US Embassy_Benghazi
An exterior view of the U.S. consulate, which was attacked and set on fire by gunmen yesterday, in Benghazi on Sept. 12, 2012. Christopher Stevens, the U.S. ambassador to Libya, and three embassy staff were killed as they rushed away from the consulate building, stormed by al Qaeda-linked gunmen blaming America for a film that they said insulted the Prophet Mohammad. Stevens was trying to leave the consulate building for a safer location as part of an evacuation when gunmen launched an intense attack, apparently forcing security personnel to withdraw. Reuters/Esam Al-Fetori

Update 1:39 p.m. EDT: Khattala is not being sent to Guantanamo Bay; he'll be tried in the U.S. court system, according to Reuters. Obama previously said any terror suspect caught on foreign soil would would not face a military tribunal as part of his plans to close Guantanamo.

The decision faced criticism by U.S. Sens. John McCain, R-Ariz., and Lindsey Graham, R-S.C.

"Obviously he should be put on trial. I'd bring him to Guantanamo. Where else can you take him to?" McCain said, according told the Washington Post.

Graham said he wanted Khattala to be treated as an enemy combatant, which would mean he wouldn't be read his Miranda rights.

"I hope we gather intelligence through the law of war interrogation," he said. "He should be going to Gitmo. ...It would be the biggest mistake for the ages to read this guy his Miranda rights. We should have some quality time with this guy, weeks and months. Don't torture him - but have some quality time."

Update 12:36 p.m. EDT: President Barack Obama released the following statement on Khattala's capture:

"The United States has an unwavering commitment to bring to justice those responsible for harming Americans. Since the deadly attacks on our facilities in Benghazi, I have made it a priority to find and bring to justice those responsible for the deaths of four brave Americans. I recently authorized an operation in Libya to detain an individual charged for his role in these attacks, Ahmed Abu Khatallah. The fact that he is now in U.S. custody is a testament to the painstaking efforts of our military, law enforcement and intelligence personnel. Because of their courage and professionalism, this individual will now face the full weight of the American justice system.

"Even as we welcome the success of this operation, we also pause to remember the four Americans who gave their lives in Benghazi representing their country: Ambassador Chris Stevens, Sean Smith, Tyrone Woods, and Glen Doherty. As I said shortly after the attack, they exemplified the values that we stand for as a nation, including a commitment to freedom and justice. All Americans should be grateful for their service, just as we are grateful to all our personnel – civilian and military – who represent our country around the globe. We will continue to honor our fallen by carrying on their efforts in support of the Libyan people’s aspirations to live in a peaceful, prosperous, and democratic society.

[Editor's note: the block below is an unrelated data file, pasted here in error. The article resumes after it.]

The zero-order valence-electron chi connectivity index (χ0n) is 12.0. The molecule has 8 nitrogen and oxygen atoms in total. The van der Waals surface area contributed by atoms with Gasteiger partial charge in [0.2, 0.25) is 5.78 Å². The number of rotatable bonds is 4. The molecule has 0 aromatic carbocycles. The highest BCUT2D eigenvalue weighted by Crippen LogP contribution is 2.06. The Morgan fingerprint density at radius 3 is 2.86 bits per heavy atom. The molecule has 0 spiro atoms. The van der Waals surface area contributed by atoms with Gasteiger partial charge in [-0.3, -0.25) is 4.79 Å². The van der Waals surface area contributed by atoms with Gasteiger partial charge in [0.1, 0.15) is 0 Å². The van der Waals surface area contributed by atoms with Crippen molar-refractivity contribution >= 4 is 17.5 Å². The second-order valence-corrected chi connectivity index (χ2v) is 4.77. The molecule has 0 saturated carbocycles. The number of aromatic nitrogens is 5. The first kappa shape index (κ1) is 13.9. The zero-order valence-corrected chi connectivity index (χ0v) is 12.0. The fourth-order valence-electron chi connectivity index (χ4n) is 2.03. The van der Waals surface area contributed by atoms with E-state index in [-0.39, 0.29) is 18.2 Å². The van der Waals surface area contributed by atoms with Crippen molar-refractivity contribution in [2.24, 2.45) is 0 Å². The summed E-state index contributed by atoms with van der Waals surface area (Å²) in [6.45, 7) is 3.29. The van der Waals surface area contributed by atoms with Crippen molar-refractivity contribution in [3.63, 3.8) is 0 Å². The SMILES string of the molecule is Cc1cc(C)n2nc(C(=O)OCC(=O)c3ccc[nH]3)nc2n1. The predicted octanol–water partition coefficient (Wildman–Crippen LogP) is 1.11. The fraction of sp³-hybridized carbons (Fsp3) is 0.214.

"With this operation, the United States has once again demonstrated that we will do whatever it takes to see that justice is done when people harm Americans. We will continue our efforts to bring to justice those who were responsible for the Benghazi attacks. We will remain vigilant against all acts of terrorism, and we will continue to prioritize the protection of our service-members and civilians overseas. We will also sustain our support for the Libyan people, as they work to overcome years of tyranny and do the difficult work of building a democracy."

Update 11:53 a.m. EDT: Khattala is being held aboard a U.S. ship. He was reportedly blindsided by the raid, which was conducted without any U.S. casualties. "He didn't know what hit him," a source told Fox News.

Khattala is reportedly the commander of Ansar al-Sharia, a Libyan Islamic militant group concentrated around Benghazi.

Original story:

One of the suspected ringleaders of the 2012 attack on the U.S. Consulate in Benghazi, Libya, which killed Ambassador Christopher Stevens and three others, was captured during a secret raid over the weekend, the Washington Post reported Tuesday.

Ahmed Abu Khattala was captured by U.S. Special Operations forces working with the FBI near Benghazi in an operation that took months to plan, the Post reported. Khattala is in U.S. custody “in a secure location outside Libya” and was “en route” to the United States, but officials wouldn’t say exactly where he is being held.

Khattala is the first alleged conspirator of the Benghazi attack to be apprehended. The Obama administration took heat following the attack on the consulate, with Republicans accusing the president and then-Secretary of State Hillary Clinton of not providing enough security for the building and not being forthright about what prompted the attacks.

The administration also took heat for not capturing or arrested any of the alleged Benghazi attack plotters nearly two years after the incident.

A U.S. official told the post that Khattala’s capture was “a reminder that when the United States says it’s going to hold someone accountable and he will face justice, this is what we mean.”